What causes age-related cognitive decline?
Even in the absence of brain diseases such as Alzheimer’s or Parkinson’s, we all experience some age-related cognitive decline, including our ability to think, remember, calculate and learn.
Age-related cognitive decline occurs for a number of reasons. There is a progressive loss of brain cells (grey matter), so that when you reach the age of 90, on average, one in every 10 brain cells is gone. More important is the loss of nerve fibers and connections (white matter), which may result in you ending up with less than half of what you had in your prime.
More marked changes are seen in some areas of the brain, reflecting local mismatches between supply and demand, protection and overload. This means that some functions, such as processing speed, attention span, working memory and learning, are affected more significantly than others.
For example, as you age, it may take you longer to think through a problem or make a calculation. It may become more common for you to forget the simple things, such as where you left the car keys. At the same time, other things such as vocabulary, past knowledge and skills remain relatively intact. We appreciate these things as ‘wisdom’.
In some individuals, age-related cognitive decline is more severe and widespread, and the ability to function independently is compromised. This is known as dementia and can be the result of accelerated, age-related processes, or superimposed brain damage due to degenerative diseases such as Alzheimer’s or Parkinson’s, or stroke.
What influences the rate of cognitive decline?
A number of factors influence age-related cognitive decline. These include:
- The elements of aging: Oxidative stress, calories, advanced glycation end products and inflammation are all associated with cognitive decline and are influenced by our choices.
- Atherosclerosis: The same process that narrows the large arteries in the heart also starves the active brain of oxygen. Therefore, interventions to prevent heart attack will help our brains work better for longer. These include lowering LDL cholesterol and systolic blood pressure, controlling our weight, preventing diabetes and quitting smoking.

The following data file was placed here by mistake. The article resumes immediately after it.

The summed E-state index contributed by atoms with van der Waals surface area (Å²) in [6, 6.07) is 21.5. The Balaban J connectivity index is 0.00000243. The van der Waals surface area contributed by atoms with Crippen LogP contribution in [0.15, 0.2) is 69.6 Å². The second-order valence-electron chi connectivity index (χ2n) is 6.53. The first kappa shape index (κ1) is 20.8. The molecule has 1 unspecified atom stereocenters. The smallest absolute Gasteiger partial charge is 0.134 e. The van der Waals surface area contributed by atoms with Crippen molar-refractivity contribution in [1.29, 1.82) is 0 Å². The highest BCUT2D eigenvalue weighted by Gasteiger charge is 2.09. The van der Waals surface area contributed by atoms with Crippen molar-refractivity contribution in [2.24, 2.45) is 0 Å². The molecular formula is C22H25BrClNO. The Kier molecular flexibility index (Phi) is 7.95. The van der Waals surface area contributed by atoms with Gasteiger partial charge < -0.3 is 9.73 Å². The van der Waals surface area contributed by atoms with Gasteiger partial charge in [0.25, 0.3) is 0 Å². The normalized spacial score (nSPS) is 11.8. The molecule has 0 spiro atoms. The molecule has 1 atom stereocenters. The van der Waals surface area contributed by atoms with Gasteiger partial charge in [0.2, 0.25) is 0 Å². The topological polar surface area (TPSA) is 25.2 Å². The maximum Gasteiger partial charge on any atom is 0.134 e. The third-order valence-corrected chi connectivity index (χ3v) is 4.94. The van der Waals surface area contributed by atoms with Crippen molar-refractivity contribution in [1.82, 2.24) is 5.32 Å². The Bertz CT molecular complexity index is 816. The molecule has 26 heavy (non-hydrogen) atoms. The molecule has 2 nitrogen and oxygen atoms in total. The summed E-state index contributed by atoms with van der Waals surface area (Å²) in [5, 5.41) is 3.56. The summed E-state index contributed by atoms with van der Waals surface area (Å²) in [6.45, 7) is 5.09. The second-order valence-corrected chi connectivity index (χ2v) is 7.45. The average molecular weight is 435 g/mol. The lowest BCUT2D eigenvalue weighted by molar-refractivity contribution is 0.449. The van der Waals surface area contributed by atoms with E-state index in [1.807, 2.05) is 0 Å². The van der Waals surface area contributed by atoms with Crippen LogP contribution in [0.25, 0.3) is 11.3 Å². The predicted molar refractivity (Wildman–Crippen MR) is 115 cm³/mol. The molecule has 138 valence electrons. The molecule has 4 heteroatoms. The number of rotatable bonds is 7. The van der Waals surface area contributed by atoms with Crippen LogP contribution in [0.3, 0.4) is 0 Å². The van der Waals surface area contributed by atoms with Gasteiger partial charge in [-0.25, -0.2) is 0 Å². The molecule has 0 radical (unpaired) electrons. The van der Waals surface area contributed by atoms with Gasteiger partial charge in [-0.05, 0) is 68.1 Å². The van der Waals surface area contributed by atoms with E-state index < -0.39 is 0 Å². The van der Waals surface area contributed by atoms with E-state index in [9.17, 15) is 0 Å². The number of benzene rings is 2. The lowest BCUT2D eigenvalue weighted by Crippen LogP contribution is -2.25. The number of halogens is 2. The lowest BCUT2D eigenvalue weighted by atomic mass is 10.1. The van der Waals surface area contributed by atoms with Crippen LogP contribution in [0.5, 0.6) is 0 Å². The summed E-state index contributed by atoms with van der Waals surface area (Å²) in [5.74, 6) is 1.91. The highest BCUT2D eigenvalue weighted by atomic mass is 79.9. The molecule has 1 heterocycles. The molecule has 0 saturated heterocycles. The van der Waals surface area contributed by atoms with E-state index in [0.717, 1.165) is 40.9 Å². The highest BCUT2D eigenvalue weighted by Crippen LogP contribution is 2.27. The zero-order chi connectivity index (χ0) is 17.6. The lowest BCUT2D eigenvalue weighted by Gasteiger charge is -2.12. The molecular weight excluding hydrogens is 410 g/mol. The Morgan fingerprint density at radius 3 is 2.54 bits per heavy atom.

- Physical activity: Individuals who remain fit and active appear to retain their cognitive faculties better throughout life.
- Chronic stress: This shrinks the parts of the brain important for working memory and is linked to cognitive disorders. Finding time to relax and making constructive lifestyle changes can help prevent chronic stress. Equally, cognitive enhancements can help you deal better with stress.
- Genetic predisposition: Some genes are associated with a higher risk of dementia. Although you can now test for many potential genetic disorders if you have a family history, the tests are not 100% reliable. You can, however, undertake most preventative steps regardless of knowing.
- Quality sleep: Good quality sleeps rejuvenates the mind and body. We need quality sleep to function during the day and build the brain connections that we need for tomorrow.
How does nutrition affect cognitive function?
Diet also plays an important role in slowing rates of age-related cognitive decline and dementia. Especially beneficial are diets naturally high in:
- Omega-3 fatty acids, found in fish, fish oils, nuts and omega-3 supplements. By contrast, a high intake of trans fats and saturated fats can increase rates of cognitive decline.
- B vitamins, especially vitamins B9 and B1.
- Antioxidants, including vitamins E and C, carotenoids, flavonoids and enzymatic co-factors. Berries containing high levels of anthocyanins (such as blueberries, blackberries and raspberries) can have useful effects on cognitive function.
A number of herbs, including ginkgo biloba, rosemary, ginseng, sage extract and Bacopa monniera (Brahmi), have also been shown to have positive effects on working memory and other aspects of cognitive functioning in some individuals, but their long-term impacts on cognitive decline remain unknown
None of the associations listed above have been validated in clinical trials. This does not mean interventions are ineffective, however. It simply indicates that at present the safest way to replicate the findings is to adopt the dietary and lifestyle habits that result in these benefits (regular exercise, weight control and diets high in fruit, vegetables, cereals and fish).